How can you do Massage if you don’t know what’s inside?

by David Lauterstein

I say to so many of our students, especially when they start the internship, that each person is a gift. It is such a gift, for both for therapist and client, to explore the layers of fascia, muscle, and bone and to see how you can make a positive difference in their lives.

Yet what’s the sense of getting the gift if you don’t know how to open it? Our ability to have in-sight into what goes on inside the human body directly relates to the quality of our therapy. One of the very greatest gifts then is being able literally to see inside the person.

Here we encounter another incredible gift. Many generous people have donated their bodies to be used in medical schools to help students learn. We are lucky at our school that we have a long association with Texas State University’s Physical Therapy Department. They give us a unique opportunity. At least once a year in many years they have let us come into their lab after they have fully completed the dissections in their PT classes. We then have the privilege of working with the cadavers. With the expert guidance of both their faculty and ours, participants in these classes get to put on surgical gloves and explore through the fully dissected cadavers.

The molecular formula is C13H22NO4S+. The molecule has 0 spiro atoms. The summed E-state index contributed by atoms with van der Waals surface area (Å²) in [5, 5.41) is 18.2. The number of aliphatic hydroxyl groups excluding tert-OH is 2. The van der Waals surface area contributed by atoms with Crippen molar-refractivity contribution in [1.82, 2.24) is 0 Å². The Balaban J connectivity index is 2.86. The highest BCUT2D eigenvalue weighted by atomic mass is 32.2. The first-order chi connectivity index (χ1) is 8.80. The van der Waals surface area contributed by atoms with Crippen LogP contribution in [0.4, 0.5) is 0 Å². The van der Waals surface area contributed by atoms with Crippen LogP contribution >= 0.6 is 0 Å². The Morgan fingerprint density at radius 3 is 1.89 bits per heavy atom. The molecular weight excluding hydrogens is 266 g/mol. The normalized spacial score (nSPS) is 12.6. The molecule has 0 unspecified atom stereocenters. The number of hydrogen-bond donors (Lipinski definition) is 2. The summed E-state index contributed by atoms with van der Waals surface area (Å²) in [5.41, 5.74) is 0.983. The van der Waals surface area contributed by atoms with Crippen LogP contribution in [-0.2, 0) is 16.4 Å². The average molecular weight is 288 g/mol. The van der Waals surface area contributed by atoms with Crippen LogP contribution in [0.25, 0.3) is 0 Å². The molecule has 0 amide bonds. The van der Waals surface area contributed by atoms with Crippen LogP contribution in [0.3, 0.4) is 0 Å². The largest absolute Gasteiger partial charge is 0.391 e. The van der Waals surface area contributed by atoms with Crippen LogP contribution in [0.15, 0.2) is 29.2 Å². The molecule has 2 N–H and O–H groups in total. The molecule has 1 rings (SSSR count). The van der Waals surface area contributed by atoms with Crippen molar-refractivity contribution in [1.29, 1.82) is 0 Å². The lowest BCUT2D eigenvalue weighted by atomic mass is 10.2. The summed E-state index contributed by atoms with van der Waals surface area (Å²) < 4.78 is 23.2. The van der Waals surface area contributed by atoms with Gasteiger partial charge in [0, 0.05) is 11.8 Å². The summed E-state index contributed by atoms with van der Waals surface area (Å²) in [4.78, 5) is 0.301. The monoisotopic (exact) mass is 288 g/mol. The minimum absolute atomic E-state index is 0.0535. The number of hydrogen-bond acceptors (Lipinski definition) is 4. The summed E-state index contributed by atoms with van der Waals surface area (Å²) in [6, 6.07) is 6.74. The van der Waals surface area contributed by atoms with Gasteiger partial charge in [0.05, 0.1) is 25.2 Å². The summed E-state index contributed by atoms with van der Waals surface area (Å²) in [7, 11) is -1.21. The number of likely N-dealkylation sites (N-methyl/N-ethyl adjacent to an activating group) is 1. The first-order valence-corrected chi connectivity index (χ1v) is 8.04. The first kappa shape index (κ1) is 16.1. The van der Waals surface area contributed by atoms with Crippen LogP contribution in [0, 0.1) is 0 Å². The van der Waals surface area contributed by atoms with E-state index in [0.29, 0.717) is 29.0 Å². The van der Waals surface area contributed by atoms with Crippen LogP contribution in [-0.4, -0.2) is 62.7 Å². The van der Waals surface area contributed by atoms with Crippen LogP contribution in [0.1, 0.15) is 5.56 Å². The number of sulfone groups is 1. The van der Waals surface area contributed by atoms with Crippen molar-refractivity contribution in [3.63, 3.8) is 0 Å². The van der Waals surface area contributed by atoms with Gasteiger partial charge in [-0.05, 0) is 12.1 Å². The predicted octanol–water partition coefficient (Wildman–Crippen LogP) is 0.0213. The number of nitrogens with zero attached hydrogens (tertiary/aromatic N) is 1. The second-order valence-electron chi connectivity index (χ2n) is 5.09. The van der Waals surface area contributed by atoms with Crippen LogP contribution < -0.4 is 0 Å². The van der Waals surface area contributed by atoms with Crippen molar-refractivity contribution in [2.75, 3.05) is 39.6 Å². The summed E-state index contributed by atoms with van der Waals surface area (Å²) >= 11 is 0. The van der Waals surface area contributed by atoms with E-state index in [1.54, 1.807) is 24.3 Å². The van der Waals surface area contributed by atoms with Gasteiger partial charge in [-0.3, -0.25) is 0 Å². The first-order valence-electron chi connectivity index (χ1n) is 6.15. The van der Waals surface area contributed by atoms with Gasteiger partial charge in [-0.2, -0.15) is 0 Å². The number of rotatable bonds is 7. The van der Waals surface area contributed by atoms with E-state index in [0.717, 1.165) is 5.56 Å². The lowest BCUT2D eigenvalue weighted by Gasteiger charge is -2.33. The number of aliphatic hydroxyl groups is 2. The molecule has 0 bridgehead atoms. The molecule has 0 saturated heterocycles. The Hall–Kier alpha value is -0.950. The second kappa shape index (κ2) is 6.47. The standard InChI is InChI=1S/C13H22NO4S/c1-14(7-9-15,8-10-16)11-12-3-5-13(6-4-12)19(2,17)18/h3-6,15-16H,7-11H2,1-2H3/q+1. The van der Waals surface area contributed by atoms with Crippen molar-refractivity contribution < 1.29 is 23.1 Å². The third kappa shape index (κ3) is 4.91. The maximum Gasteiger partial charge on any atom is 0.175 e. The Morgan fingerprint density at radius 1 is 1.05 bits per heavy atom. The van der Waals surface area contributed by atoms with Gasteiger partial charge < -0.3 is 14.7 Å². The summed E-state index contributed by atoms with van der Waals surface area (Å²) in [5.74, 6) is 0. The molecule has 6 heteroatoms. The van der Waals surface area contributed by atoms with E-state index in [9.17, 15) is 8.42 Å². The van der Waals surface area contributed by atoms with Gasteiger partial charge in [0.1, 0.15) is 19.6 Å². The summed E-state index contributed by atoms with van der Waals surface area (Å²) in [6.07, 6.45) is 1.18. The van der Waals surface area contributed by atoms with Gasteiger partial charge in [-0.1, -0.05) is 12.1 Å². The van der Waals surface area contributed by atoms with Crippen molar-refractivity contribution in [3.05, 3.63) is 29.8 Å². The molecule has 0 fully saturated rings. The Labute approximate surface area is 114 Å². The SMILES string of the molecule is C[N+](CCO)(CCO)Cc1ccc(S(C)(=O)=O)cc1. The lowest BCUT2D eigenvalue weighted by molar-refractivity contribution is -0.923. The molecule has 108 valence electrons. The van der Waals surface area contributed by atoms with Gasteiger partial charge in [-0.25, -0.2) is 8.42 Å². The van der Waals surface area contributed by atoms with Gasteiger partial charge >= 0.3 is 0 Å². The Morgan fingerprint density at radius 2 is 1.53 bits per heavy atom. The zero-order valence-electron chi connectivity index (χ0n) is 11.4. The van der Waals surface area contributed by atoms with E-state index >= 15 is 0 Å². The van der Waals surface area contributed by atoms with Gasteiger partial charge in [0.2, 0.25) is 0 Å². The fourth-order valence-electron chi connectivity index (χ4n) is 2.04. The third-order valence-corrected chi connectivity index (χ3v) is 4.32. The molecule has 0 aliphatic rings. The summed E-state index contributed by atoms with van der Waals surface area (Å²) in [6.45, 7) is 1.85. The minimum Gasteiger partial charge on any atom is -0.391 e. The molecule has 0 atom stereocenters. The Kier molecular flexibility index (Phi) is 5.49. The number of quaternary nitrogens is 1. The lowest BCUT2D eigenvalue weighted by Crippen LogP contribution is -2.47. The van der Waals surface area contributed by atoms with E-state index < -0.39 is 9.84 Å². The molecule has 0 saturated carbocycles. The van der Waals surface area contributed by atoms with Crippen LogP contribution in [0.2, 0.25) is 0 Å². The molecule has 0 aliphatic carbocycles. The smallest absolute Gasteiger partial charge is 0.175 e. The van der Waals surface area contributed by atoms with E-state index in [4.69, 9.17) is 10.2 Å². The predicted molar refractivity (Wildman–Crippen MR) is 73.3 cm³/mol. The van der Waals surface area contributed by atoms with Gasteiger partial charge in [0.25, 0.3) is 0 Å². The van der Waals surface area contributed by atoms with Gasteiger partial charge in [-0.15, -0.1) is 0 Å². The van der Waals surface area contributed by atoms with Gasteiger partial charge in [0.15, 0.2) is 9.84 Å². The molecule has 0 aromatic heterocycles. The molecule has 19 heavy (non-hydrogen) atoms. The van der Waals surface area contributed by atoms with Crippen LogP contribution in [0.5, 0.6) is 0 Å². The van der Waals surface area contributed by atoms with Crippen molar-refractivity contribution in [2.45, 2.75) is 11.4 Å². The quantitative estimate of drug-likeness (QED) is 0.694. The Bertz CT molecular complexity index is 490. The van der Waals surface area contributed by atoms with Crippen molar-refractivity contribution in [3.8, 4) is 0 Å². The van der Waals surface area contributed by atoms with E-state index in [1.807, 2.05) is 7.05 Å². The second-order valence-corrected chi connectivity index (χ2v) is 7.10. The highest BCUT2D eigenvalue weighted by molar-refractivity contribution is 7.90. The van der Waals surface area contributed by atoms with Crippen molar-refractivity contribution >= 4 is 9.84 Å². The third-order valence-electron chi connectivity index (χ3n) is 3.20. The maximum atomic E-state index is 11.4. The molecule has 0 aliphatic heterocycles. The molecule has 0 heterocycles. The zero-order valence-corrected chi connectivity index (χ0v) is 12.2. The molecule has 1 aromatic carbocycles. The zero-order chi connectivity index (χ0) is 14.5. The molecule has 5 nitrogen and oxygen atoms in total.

I can’t tell you the delight and almost sacred sense that comes from being able to see more deeply inside people. Actually seeing and feeling for the first time so many things – even “Bodyworlds” doesn’t come close! The first time I saw and felt the iliopsoas was unbelievable – I had never quite succeeded in visualizing its size and route. Just feeling the iliopsoas directly in my hands gave me a level of knowing that I simply could not get any other way.

Seeing and feeling between your fingers, the intrinsic muscles of the feet, the layers of the lower back, the sacro-iliac ligaments, all the muscles in the front and back of the neck, even the meninges surrounding the spinal cord! It gave me the feeling, now when I work on people, that I have a kind of X-ray vision and, I’ll tell you, clients can feel the difference! And it increases your sense of reverence for being human. One can understand the wonder experienced by Leonardo and Michelangelo as they explored the inner workings of the human form.

If you are in Austin, do not miss this incredible opportunity. If not, see if you can arrange a visit to a local medical school or chiropractic college.

To quote Gil Hedley, who teaches very enlightening cadaver classes and recently dropped by our school – “Dissection is an act of introspection. By unwrapping the layers of the donor’s gift, participants uncover hidden layers of themselves.”